With a formula of seafood by the shore proving a hit for the Sokha Beach Resort’s Lemongras Restaurant, Micheal Sloan speaks to head chef Ross Erikson about his plans for the upscale eatery.
Since Lemongrass opened, the seaside restaurant has thrived on the influx of guests staying in the Sokha Resort and become a popular fine dining destination with Sihanoukville locals.
But in a business where complacency is the first step on the road to irrelevance, head chef Ross Erikson is radically overhauling its menu, with a view to ensuring that everything changes except for the restaurant’s reputation.
“The old menu was quite plain and quite boring. The idea with the new menu is to try to make it match the standard of the hotel,” he says.
Starting in May, the affable Australian relaunched the Lemongrass menu, focussing on fresh, locally available ingredients and marrying Cmabodian seafood and Japanese cuisine.
“We’ve got lots of prawns, crabs and lobsters and some cool new interesting things on the new menu, which is almost entirely revamped,” he says.
When loking for standout dishes in the new ensembles, there are several to choose from including the beef bulogogi, comprised of Australian sirloin steak marinated in Korean chilli paste and topped off with sesame oil and soy sauce.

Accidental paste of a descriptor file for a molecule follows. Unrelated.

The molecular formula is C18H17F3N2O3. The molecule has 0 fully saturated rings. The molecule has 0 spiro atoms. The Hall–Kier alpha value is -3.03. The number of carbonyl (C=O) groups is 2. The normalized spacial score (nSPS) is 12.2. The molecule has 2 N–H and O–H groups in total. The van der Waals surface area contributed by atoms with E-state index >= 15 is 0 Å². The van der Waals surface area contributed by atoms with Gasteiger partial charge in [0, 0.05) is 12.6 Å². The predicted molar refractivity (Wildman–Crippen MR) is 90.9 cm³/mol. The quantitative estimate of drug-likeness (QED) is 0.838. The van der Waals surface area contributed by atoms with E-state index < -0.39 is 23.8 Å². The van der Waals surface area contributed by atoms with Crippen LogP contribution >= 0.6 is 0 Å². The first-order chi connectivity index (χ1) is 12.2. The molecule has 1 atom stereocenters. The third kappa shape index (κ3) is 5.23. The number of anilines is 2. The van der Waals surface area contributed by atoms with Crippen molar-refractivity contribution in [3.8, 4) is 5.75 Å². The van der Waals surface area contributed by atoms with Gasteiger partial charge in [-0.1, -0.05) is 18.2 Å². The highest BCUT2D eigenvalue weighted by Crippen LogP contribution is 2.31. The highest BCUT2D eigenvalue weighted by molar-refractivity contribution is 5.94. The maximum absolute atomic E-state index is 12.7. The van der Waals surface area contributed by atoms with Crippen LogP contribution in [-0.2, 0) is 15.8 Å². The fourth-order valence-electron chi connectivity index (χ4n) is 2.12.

Served with green mango kimchi, the dish retails for $15.50 and is best accompanied by Erikson’s zucchini carpaccio ($4.50), a mix of seared scallops wrapped in thinly sliced courgette and drenched in a citrus and soy sauce.
Another of Erikson’s personal favourites is the sea bass ceviche, served with coconut sauce and yuzu, a Japanese citrus fruit. Desserts also come in for special attention. The mango tart ($5.50) is treated with a blowtorch for a caramelised finish.
Lemongrass’s focus on seafood is partially from geography and partialy by design. Erikson, formerly the head chef at Rahu, has a particular fondness for it. “I love to eat it and I love to cook it, but it’s also very easy to get wrong,” he says.
After serving an apprenticeship in Victoria, Erikson spent four years working in the United Kingdom-based Ricker Restaurants chain and the Vue Du Monde in Melbourne’s Rialto Tower, before moving to Phnom Penh to head up Metro two and a half years ago. He now spends six days a week in the Lemongrass kitchen.
Despite four months of work on thee new menu behind him, Erikson says he still plans to tweak it agagin later this year. “I believe you have to keep cjanging it to keep it interesting, and hopefully the next one will be better. Here you’ve got a beautiful setting on the beach and a nice restaurant with friendly staff, and you need to have a menu to match.”